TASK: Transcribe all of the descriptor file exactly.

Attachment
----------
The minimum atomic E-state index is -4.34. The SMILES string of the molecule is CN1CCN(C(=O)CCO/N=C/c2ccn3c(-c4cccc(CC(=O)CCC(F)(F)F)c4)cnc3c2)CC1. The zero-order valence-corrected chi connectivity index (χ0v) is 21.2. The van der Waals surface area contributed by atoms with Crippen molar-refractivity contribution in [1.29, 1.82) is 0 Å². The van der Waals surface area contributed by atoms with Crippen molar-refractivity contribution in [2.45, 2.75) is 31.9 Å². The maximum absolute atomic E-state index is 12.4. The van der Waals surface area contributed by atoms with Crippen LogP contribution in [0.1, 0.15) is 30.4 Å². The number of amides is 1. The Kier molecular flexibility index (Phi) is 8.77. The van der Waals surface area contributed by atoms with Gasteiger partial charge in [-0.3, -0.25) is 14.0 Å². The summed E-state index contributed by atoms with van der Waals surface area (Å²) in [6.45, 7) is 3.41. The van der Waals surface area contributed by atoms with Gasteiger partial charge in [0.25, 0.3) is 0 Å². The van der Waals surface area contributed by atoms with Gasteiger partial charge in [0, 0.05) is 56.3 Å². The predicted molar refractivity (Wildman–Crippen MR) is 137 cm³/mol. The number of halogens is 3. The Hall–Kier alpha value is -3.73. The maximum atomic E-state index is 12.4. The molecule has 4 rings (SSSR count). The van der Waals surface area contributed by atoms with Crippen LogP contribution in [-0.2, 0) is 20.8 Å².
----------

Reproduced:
The minimum atomic E-state index is -4.34. The SMILES string of the molecule is CN1CCN(C(=O)CCO/N=C/c2ccn3c(-c4cccc(CC(=O)CCC(F)(F)F)c4)cnc3c2)CC1. The zero-order valence-corrected chi connectivity index (χ0v) is 21.2. The van der Waals surface area contributed by atoms with Crippen molar-refractivity contribution in [1.29, 1.82) is 0 Å². The van der Waals surface area contributed by atoms with Crippen molar-refractivity contribution in [2.45, 2.75) is 31.9 Å². The maximum absolute atomic E-state index is 12.4. The van der Waals surface area contributed by atoms with Crippen LogP contribution in [0.1, 0.15) is 30.4 Å². The number of amides is 1. The Kier molecular flexibility index (Phi) is 8.77. The van der Waals surface area contributed by atoms with Gasteiger partial charge in [-0.3, -0.25) is 14.0 Å². The summed E-state index contributed by atoms with van der Waals surface area (Å²) in [6.45, 7) is 3.41. The van der Waals surface area contributed by atoms with Gasteiger partial charge in [0.25, 0.3) is 0 Å². The van der Waals surface area contributed by atoms with Gasteiger partial charge in [0, 0.05) is 56.3 Å². The predicted molar refractivity (Wildman–Crippen MR) is 137 cm³/mol. The number of halogens is 3. The Hall–Kier alpha value is -3.73. The maximum atomic E-state index is 12.4. The molecule has 4 rings (SSSR count). The van der Waals surface area contributed by atoms with Crippen LogP contribution in [-0.2, 0) is 20.8 Å².